We were unable to find any studies which address the issue of timing of cholecystectomy for thalassaemia. As a prologue to a prospective study on this issue, we set out to do a retrospective case analysis of thalassaemia patients who underwent cholecystectomy, specifically to look at the complications they may have developed during the peri operative period.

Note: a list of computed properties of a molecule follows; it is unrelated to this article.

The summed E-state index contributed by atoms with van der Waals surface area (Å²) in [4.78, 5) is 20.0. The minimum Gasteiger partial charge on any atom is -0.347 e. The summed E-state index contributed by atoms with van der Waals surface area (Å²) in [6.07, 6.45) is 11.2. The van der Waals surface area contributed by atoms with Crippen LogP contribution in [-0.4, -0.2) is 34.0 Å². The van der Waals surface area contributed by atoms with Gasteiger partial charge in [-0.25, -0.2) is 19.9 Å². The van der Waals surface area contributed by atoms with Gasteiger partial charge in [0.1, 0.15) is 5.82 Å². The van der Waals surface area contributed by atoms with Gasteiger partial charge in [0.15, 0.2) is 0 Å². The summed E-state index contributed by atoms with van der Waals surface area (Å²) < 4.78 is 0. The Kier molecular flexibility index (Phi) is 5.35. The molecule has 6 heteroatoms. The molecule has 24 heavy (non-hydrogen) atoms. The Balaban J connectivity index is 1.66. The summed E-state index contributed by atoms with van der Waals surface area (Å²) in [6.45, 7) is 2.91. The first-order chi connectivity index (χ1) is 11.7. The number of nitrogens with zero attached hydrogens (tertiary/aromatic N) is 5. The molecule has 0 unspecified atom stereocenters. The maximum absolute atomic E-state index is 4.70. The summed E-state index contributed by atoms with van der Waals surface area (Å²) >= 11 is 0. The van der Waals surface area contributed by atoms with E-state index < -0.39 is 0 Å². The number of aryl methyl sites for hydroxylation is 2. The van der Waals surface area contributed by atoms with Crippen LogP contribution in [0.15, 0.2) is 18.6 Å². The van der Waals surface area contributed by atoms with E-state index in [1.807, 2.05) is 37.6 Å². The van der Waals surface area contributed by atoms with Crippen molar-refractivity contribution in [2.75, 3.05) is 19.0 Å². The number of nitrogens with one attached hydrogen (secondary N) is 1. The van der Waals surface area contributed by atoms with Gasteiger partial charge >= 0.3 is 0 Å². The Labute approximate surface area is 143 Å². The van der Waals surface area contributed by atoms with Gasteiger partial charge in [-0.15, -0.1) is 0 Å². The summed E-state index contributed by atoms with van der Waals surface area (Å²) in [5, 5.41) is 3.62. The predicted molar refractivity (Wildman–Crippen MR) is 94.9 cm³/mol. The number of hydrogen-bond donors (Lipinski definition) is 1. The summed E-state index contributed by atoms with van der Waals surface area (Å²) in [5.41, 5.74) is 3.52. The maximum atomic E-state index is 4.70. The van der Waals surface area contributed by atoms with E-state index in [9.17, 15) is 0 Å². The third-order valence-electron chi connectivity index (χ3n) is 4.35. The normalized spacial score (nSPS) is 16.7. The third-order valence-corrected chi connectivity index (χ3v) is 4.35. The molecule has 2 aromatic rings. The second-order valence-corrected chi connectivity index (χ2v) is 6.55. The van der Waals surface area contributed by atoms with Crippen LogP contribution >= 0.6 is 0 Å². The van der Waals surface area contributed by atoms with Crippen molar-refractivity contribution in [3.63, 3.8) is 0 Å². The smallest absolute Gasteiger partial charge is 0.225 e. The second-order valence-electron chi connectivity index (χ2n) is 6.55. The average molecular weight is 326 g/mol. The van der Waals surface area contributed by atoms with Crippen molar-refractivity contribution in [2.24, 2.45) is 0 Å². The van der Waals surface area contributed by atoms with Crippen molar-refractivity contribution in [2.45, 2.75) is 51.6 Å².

The aim of this study is to describe the frequency of gallstones among patients with thalassaemia and to compare the profiles of comorbidities and peri-operative complications following cholecystectomy among patients with gallstones with and without thalassaemia. A retrospective study was carried out at the Colombo North Teaching Hospital (CNTH), Ragama and Teaching Hospital (TH), Kurunegala using clinical records of patients with thalassemia and patients without thalassaemia during a 6-month period started from May 2010. Ethical and administrative permission for the study was granted from the Ethics Review Committee Faculty of Medicine University of Kelaniya as well as the two institutions concerned. CNTH is one of the eight University Hospitals and is the main tertiary referral centre for parts of the Western Province and TH Kurunegala is the only tertiary care hospital for the North-Western Province of Sri Lanka. These two hospitals manage the two largest thalassaemia centres of Sri Lanka which care for approximately 40% of all patients with thalassaemia in the country. Patient records of all patients with thalassaemia and other chronic anaemias attending for regular blood transfusions to the thalassaemia centres were studied consecutively. All accessible records of patients were considered for perusal. After excluding the records of patients of sickle cell disease, sickle cell β-thalassaemia and hereditary spherocytosis, 540 patient records were selected for analysis. The information was recorded in a pre-formed questionnaire developed and filled by the first author. Data on present and past medical problems, investigations and details of routine annual abdominal ultrasonography were extracted using a data collection form by the principal investigator to identify thalassaemia patients with gallstones (98 out of 540). In order to compare the peri-operative and postoperative morbidity and mortality of cholecystectomy among thalassaemia (n = 19), we perused patient records of non-thalassaemia patients who were diagnosed to have gallstones or referred to the hospital for gallstones on the same time period at CNTH and Teaching Hospital, Kurunegala (n = 62). Both the thalassaemia patients as well as the non-thalassaemia “controls” were operated by the same two surgical teams in the two hospitals. Both teams were led by a specialist general surgeon with similar qualifications and approximately similar experience. Further data related to symptomatology as well as cholecystectomy (if undergone, n = 19) and post-operative complications following cholecystectomy (if present) were recorded in the subset of patients who had gallstones (n = 98). Post-operative complications such as liver abscess and sepsis occurring within the first week (day 0–7) following surgery were defined as early complications whilst complications developing after 7 days were defined as late complications.